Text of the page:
Enough of child´s play and touristy stuff, and let´s brave the great outdoors of Echague, Isabela.
After roughly about, 8 hours on the road we reached Echague, Isabela at around 5:30 am. We mainly stayed at a hostel, also houses the Tourism Office of the town, in an old NIA compound next to its Municipal Hall. The town was founded in 1752 and named after Rafael de Echague y Bermingham, the Spanish Governor General that time. Thus before that, it was called, Camarag, which was a name of a tree that was abundant in the place.
Echague is also the home of the Yogad tribe, got to meet them during the Tilamsikan Festival. However, didn’t really get to know much about one of the smallest minority ethnic group in the country during the said event.
And like the town’s name, Yogad got their name from the Spaniards. According to folklore, Yogads were migrants from south of Philippines and ended up settling in the region. Then during the Spanish occupation, they could not be outwitted. So these Spaniards decided to give them entitlement asalta sociedadwhich coined their ethnic group name as YOGAD.
Echague offers the great outdoors as their main attraction. Well, up coming attractions. And these could potentially be ecotourist sites. We were able to visit Madadamian Falls, their coveted 18 waterfalls.
Going there meant, boarding at the back of an elf truck. Considering roads to the barangay Madadamian were mostly rough. Then we reached the starting point, the Barangay Captain’s house, where he even prepared breakfast for us.
I really had no idea on what’s waiting for us in Madadamian. We were about to brave the great outdoors, literally. That meant, coursing through hectares and hectares of corn, banana, pineapples fields. Steep and muddy hills. And lots of river crossings. Which I wasn’t prepared for because I wasn’t wearing the right foot gear, was only wearing a sneaker type footwear. Also, I am not a legit hiker. I hike but, not that often I´m a guilty acrophobic.
So, this natural attraction may not be for sightseeing type tourists and would greatly appeal to the outdoor enthusiast. The terrain is definitely not suitable for beginners
Locals are claiming there are 18 waterfalls throughout the terrain, but some of these would be classified as cascades and not waterfalls.
One of the two main waterfalls is Mada Falls. Eighteen meter waterfall with a small pool of water at the bottom. However, we were not able to go to Damian Falls. Base on folklore, Mada and Damian were the only inhabitants in the area then called Villa Dim, fell in love with each other and stayed there. Thus, named the barangay, Madadamian.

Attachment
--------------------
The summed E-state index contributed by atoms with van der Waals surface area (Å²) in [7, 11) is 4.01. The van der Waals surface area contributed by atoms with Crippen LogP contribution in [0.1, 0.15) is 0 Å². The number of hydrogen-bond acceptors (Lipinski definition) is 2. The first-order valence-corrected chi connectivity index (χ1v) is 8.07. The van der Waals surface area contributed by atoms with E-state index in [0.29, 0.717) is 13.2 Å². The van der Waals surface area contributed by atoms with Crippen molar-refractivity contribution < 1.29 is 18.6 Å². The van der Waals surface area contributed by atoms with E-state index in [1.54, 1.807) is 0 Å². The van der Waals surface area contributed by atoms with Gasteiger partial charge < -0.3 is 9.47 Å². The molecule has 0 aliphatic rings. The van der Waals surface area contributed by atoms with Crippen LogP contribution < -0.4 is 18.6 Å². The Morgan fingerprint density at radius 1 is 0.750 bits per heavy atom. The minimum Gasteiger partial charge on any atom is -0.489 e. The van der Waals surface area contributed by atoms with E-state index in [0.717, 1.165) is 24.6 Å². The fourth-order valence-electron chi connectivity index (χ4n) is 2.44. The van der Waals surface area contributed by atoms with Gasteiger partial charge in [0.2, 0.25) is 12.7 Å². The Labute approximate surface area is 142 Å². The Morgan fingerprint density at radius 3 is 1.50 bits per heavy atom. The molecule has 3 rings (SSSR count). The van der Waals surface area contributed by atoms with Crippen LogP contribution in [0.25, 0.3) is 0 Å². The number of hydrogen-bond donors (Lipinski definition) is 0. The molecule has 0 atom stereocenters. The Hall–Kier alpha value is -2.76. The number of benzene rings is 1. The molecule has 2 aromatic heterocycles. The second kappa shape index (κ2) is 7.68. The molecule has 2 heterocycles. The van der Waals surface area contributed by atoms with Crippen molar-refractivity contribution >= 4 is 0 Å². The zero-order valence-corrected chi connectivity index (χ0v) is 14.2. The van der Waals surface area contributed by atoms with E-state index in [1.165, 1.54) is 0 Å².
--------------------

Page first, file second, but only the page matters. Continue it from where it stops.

After traversing the waterfalls, we went to what they call centro, an overlooking spot. Wherein you can see the town and fields. Then en route to the Captain´s house. Madadamian circuit was roughly 7 kilometers and took us about 3-4 hrs.
All in all, Madadamian is undisturbed greenery with potential as an outdoor attraction. Still untouched, we even had a snake scare, not just one but two. Still, nature lovers couldn´t just go there and hike as they need proper coordination with the local community.
My Take away
I love to visit the outskirts, as they are not too crowded with tourists. However, it also has its cons. And in Echague, its pretty evident. There´s a lot to work on, infrastructure wise, logistics wise and safety wise.
Accommodation and lodging would be challenging due to lack of infrastructures around town. Though as per Mr. Louie Simbe, Municipal Tourism Officer, there are homestays available. Residents have also undergone training for tour guiding and homestay operations.
Altogether, Echague’s coping up to accommodate potential tourists. And I’ve said before that I´d love to see more of their own culture, perhaps showcase Yogad culture. They do now, in fact, Yogad legend earned the town several awards at the recent festival.
For more info and guidance:
MUNICIPAL CULTURAL and TOURISM OFFICE
NIA BUilding, Municipal Ground
Provincial Road, San Fabian, Echague, Isabela
Contact number: (078)305-5159
Note: My visit was part of a press trip sponsored by the Department of Tourism of the Municipality of Echague, Isabela. No money involved. This post may contain affiliate link/s, meaning, I might earn a commission (at no extra cost to you) if you purchase from them. Thank you for supporting (and for fueling) this site.